Category Archives: Consumerism

Day 40 through Day 5: Its all a blur

Blur (blûr) v.

  1. To make indistinct and hazy in outline or appearance; obscure.
  2. To smear or stain; smudge.
  3. To lessen the perception of

As those who follow this blog know, we have been counting down from the 90 day mark toward our grand opening. The actual countdown has been expanded by the time-space continuum in that as you approach the speed of light time actually slows down.


Crossover Health Showroom feature wall and self check in area.
Crossover is all about a simple, affordable, and efficient health care experience.

However, the last 35 days have zoomed by without me providing the regular updates so here you go:

  • Finished buildout
  • Finished finish work
  • Completed cement work in Showroom
  • Build out of furniture (we did it all at Ikea!)
  • Worked out workflow issues with new software, new site, and new team
  • Build out XR room
  • Completed marketing campaign
  • Finished new website
  • Repainted extra space
  • Cleaned up, hauled out, polished up, rubbed off, and general spitshine
  • Invited friends and family to join us in Opening!

The good news is alot of it was captured on video or time lapse and I will be making some pointed comments in future posts regarding several aspects of our buildout and preparations for launch. Needless to say, it was a fabulous experience and we worked with an amazing high end retail builder – Display It – to create a space that is equal to the opportunity that we are pursuing. So take a long look . . . its all a blur to me.

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Filed under Consumerism, Crossover, Experience, Launch

Day 54: Learning from AMEX why membership has its privileges

* This is a guest post by Stephen Gaines, our Director of Membership Experience at Crossover Health. He will be talking about his role, what he does, and how everything we do is focused around how the Crossover brand can consistent deliver an exceptional experience in future posts

In 1958, American Express redefined the “Charge Card,” by introducing the American Express Card.  The card was a far cry from today’s modern Credit Cards.  It was made of paper and had the card members name typed on it.  The membership fee was $6 a year and required the member to pay the balance in-full each month.  What made membership so popular was the worldwide network of offices, travel agents and associated banks that were available to card members.  Before it’s release date of October 1, 1958, American Express had issued more than 250,000 cards!

As American Express Card evolved, it earned a reputation for the having the highest customer service standard.  AMEX employees were regularly encouraged to go above and beyond the call of duty.  One representative hand delivered a card in the middle of the night to a stranded cardholder at Boston’s Logan airport.  Another instance involved a representative in New Delhi who arranged for another representative’s brother (a military helicopter pilot stationed close to the caller) to deliver cash to an AMEX Gold cardholder who was stranded in a remote village in the Himalayas.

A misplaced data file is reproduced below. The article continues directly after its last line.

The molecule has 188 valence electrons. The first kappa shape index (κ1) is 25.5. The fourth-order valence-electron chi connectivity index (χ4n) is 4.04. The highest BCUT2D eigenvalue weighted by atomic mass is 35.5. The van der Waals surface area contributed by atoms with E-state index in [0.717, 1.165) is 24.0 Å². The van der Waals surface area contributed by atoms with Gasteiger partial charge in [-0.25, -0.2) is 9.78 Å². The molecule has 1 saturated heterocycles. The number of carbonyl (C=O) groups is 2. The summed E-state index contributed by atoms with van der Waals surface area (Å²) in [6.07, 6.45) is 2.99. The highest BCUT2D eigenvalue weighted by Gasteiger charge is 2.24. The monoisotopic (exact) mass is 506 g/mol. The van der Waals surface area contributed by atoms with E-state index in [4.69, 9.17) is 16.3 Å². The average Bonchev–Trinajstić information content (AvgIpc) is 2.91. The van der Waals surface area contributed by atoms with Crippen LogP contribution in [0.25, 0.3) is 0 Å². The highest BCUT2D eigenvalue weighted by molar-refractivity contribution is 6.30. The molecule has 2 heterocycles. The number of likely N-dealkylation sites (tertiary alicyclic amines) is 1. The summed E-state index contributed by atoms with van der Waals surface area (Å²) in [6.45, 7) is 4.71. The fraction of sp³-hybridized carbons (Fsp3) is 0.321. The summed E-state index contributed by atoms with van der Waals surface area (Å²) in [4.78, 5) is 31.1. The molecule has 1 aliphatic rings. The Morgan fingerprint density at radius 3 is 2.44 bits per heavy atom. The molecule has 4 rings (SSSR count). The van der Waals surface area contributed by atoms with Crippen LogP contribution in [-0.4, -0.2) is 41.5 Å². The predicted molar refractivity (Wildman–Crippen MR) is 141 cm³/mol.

History is about to repeat itself. Starting this fall, Crossover Health will redefine healthcare as we know it by introducing a new standard in healthcare.  Like American Express, Crossover Health will feature a membership based experience that rivals fine hotels and retailers.  Imagine having care that allows your physician to practice medicine independent of insurance companies while offing unprecedented access.  And best of all – it’s affordable!

When did going to the Doctor become so negative?

Today, visiting a physician’s office is rarely a pleasant experience.   We’ve all grown accustomed to reading back issues of People Magazine while we wait for our notoriously late physician.  Once inside, we’re lucky if we have 10 minutes and a full conversation.

Back in the day, physicians were held in high esteem.  Changing doctors was unheard of because people stayed with their doctor long-term.  Doctor’s offices were a place of community not disharmony.  The result has left most patients feeling blasé about there healthcare experience.   Bad customer service, insurance coverage complications, and the inability to cross compare service pricing have resulted in high patient defections.

The truth of the matter is, we’ve become so accustomed this type of medical treatment, that we don’t expect anything different.

Membership Privileges

This fall, Crossover Health will introduce a new standard in membership focused healthcare.  Crossover Health will combine world class customer service, straight-forward pricing, and a suite of healthcare tools, services and resources that will be exclusive benefits for its members.

Physician Interaction

Physician interaction has traditionally been limited to office visits.  However, Crossover Health intends to change the way we interact with our physician.  Imagine attending weekly workshops, benefiting from a tight partnership between a third-party healthcare provider or taking part in a special field trip to a local organic supermarket – all lead by your physician!

Proactive Goal Setting

Most physicians today only see patients when there is a urgent need.  Rarely if ever are patients seen outside of an illness or injury.  Crossover Health intends to change this experience by seeing patients before something happens.  Members will have the ability to create Annual Healthcare Blueprints in partnership with their physician and a trusted third-party providers such as personal trainers and nutritionists.  These blueprints will create a framework and set goals fort he coming year.

Better Communication through Technology

Although, physicians tools have changed a lot over the years, patient communication is still limited.  Patients are demanding communication standards that are used in regular forms of business like: email, instant messaging and video chat.  Crossover Health will employ all three methods for it’s members.